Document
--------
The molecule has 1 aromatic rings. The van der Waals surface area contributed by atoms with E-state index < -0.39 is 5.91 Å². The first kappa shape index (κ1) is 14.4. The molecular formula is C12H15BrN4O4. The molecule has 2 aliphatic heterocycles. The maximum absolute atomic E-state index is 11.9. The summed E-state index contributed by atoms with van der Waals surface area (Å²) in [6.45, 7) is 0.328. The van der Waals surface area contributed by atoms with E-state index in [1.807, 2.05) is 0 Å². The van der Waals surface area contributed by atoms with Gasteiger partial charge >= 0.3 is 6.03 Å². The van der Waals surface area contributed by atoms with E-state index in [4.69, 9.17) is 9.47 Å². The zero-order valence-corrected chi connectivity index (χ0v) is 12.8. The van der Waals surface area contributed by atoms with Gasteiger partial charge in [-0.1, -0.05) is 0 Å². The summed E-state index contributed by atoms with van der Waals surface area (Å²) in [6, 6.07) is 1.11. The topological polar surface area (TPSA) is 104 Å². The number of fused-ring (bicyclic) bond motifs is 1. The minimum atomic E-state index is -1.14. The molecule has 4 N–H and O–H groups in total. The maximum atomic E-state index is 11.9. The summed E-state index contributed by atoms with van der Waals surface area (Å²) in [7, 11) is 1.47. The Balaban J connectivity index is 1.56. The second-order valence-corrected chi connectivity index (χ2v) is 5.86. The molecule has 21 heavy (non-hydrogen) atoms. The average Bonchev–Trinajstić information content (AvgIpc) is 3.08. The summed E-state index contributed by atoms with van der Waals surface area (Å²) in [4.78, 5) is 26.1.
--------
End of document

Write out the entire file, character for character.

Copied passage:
The molecule has 1 aromatic rings. The van der Waals surface area contributed by atoms with E-state index < -0.39 is 5.91 Å². The first kappa shape index (κ1) is 14.4. The molecular formula is C12H15BrN4O4. The molecule has 2 aliphatic heterocycles. The maximum absolute atomic E-state index is 11.9. The summed E-state index contributed by atoms with van der Waals surface area (Å²) in [6.45, 7) is 0.328. The van der Waals surface area contributed by atoms with E-state index in [1.807, 2.05) is 0 Å². The van der Waals surface area contributed by atoms with Gasteiger partial charge >= 0.3 is 6.03 Å². The van der Waals surface area contributed by atoms with E-state index in [4.69, 9.17) is 9.47 Å². The zero-order valence-corrected chi connectivity index (χ0v) is 12.8. The van der Waals surface area contributed by atoms with Gasteiger partial charge in [-0.1, -0.05) is 0 Å². The summed E-state index contributed by atoms with van der Waals surface area (Å²) in [6, 6.07) is 1.11. The topological polar surface area (TPSA) is 104 Å². The number of fused-ring (bicyclic) bond motifs is 1. The minimum atomic E-state index is -1.14. The molecule has 4 N–H and O–H groups in total. The maximum atomic E-state index is 11.9. The summed E-state index contributed by atoms with van der Waals surface area (Å²) in [7, 11) is 1.47. The Balaban J connectivity index is 1.56. The second-order valence-corrected chi connectivity index (χ2v) is 5.86. The molecule has 21 heavy (non-hydrogen) atoms. The average Bonchev–Trinajstić information content (AvgIpc) is 3.08. The summed E-state index contributed by atoms with van der Waals surface area (Å²) in [4.78, 5) is 26.1.